City of Wilmington v. United States

Clean Water Act

Issue(s) Presented

1. “Whether the court erred by applying the Contract Disputes Act’s appellate standard of de novo  review.”

2. “Whether the court erred by (a) disregarding as irrelevant or giving little weight to Wilmington’s circumstantial and contemporaneous evidence, and (b) giving dispositive weight to the United States’ speculation and conjecture.”

3. “Whether the court correctly construed ‘proportionate’ and ‘nondiscriminatory’ in 33 U.S.C. § 1323 when assessing the burdens of persuasion and production regarding affirmative defenses of, and presumptions of correctness of government records and reasonableness of ordinances’ utility rates and procedures against, the United States.”

4. “Whether 33 U.S.C. § 1323 obligated the United States to exhaust administrative remedies available via Wilmington’s appeal process before contesting stormwater charges at trial by arguing entitlement to those remedies.”

5. “If 33 U.S.C. § 1323 obligated the United States to exhaust Wilmington’s administrative remedies:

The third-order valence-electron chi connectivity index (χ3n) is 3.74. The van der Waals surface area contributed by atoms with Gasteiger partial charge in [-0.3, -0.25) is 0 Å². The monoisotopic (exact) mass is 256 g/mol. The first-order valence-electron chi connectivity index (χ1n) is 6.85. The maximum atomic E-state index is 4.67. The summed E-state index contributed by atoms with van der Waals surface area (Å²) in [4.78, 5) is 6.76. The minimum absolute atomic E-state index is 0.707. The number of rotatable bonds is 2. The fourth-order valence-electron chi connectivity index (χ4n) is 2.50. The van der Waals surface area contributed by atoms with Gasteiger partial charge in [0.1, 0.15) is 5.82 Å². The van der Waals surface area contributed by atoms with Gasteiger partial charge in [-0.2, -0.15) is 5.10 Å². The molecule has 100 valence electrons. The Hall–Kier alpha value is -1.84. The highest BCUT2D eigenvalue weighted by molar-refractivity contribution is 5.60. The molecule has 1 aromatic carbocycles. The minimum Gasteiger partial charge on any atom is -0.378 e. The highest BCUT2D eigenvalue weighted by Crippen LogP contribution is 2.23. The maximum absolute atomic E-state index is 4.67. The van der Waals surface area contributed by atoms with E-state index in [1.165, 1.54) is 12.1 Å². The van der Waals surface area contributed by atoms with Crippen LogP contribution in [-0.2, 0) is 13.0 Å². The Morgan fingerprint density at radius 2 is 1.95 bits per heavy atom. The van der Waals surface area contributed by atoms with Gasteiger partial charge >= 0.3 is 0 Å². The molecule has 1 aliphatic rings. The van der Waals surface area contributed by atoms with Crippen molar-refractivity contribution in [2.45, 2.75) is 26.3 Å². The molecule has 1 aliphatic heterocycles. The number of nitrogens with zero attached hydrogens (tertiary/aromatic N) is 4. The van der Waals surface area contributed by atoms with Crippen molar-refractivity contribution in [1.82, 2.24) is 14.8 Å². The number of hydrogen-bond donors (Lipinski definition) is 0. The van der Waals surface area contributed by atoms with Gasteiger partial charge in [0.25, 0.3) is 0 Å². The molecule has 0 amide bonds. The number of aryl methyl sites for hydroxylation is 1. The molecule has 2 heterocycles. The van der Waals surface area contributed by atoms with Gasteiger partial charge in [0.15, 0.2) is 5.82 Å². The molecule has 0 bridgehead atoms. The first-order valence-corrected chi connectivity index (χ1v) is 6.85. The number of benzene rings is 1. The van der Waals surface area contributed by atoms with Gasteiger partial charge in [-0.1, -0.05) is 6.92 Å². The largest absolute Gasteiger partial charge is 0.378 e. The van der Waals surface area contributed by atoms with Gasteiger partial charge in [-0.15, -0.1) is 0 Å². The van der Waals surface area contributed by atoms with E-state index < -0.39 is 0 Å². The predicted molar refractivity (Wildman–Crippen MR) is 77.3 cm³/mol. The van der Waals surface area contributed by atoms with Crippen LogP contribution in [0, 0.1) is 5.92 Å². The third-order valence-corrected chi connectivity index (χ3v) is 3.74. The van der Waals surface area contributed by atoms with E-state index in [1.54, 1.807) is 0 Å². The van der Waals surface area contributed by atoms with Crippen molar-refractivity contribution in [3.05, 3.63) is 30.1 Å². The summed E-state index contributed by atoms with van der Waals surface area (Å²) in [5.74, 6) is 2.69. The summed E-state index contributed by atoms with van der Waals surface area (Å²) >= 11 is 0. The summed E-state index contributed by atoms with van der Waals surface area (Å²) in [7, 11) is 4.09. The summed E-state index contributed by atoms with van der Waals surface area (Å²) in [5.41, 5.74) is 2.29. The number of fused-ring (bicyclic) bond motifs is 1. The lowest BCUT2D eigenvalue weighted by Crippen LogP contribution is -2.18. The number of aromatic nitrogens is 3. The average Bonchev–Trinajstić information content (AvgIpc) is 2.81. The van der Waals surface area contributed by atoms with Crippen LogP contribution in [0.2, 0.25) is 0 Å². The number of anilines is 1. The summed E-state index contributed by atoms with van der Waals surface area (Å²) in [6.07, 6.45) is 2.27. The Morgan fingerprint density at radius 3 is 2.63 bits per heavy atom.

a. Whether the court abused its discretion by excusing the United States’ failure to exhaust those administrative remedies that (i) involve administrative expertise or discretion and (ii) would not necessarily have been futile if an appeal had been filed between January 4 and March 18, 2011; and

b. Whether the court should have entered judgment under RCFC 52(c) against (not for) Wilmington based in part on the United States’ affirmative defense that its failure to exhaust administrative remedies was excusable.”

6. “Whether Congress’ command that 33 U.S.C. § 1323(a) ‘shall apply notwithstanding any immunity . . . under any law or rule of law’ can be plausibly interpreted as excluding the United States’ traditional immunity from interest awards from this waiver.”


1. “[W]e reject the city’s argument that the trial court erroneously “assessed issues under the de novo standard of review.” Appellant’s Br. 43. The court appropriately conducted a trial and made factual findings on a clean slate.”

2. “The trial court correctly found that the 2008 publication predates the 2011 amendments’ definition of “reasonable service charges” and, in any event, does not satisfy the city’s burden.”

3. “Wilmington’s methodology, as applied, led to charges that are not a fair approximation of the Properties’ proportionate contribution to stormwater pollution.”

4. “The USACE was not required to exhaust the appeal process.”

5. “Because Wilmington’s stormwater management fees are not “reasonable service charges” under 33 U.S.C. § 1323, the CWA does not waive the USACE’s sovereign immunity.”